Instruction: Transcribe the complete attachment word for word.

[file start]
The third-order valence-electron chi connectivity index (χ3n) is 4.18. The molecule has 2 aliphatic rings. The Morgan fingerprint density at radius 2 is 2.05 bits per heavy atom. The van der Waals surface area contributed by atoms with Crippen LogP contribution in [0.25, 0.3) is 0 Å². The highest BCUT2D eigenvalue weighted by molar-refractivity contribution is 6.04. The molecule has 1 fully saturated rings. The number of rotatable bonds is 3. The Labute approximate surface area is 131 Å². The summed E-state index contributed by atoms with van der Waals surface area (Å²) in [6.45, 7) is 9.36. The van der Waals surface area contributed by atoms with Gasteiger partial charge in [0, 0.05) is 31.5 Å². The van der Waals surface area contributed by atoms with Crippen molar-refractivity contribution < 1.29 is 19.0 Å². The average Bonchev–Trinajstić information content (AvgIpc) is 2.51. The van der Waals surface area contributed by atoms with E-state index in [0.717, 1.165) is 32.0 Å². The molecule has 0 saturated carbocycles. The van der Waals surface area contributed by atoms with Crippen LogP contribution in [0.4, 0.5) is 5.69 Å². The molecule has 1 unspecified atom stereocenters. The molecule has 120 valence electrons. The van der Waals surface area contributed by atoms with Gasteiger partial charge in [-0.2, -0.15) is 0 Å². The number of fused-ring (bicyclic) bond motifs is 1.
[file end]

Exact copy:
The third-order valence-electron chi connectivity index (χ3n) is 4.18. The molecule has 2 aliphatic rings. The Morgan fingerprint density at radius 2 is 2.05 bits per heavy atom. The van der Waals surface area contributed by atoms with Crippen LogP contribution in [0.25, 0.3) is 0 Å². The highest BCUT2D eigenvalue weighted by molar-refractivity contribution is 6.04. The molecule has 1 fully saturated rings. The number of rotatable bonds is 3. The Labute approximate surface area is 131 Å². The summed E-state index contributed by atoms with van der Waals surface area (Å²) in [6.45, 7) is 9.36. The van der Waals surface area contributed by atoms with Gasteiger partial charge in [0, 0.05) is 31.5 Å². The van der Waals surface area contributed by atoms with Crippen molar-refractivity contribution < 1.29 is 19.0 Å². The average Bonchev–Trinajstić information content (AvgIpc) is 2.51. The van der Waals surface area contributed by atoms with E-state index in [0.717, 1.165) is 32.0 Å². The molecule has 0 saturated carbocycles. The van der Waals surface area contributed by atoms with Crippen LogP contribution in [0.4, 0.5) is 5.69 Å². The molecule has 1 unspecified atom stereocenters. The molecule has 120 valence electrons. The van der Waals surface area contributed by atoms with Gasteiger partial charge in [-0.2, -0.15) is 0 Å². The number of fused-ring (bicyclic) bond motifs is 1.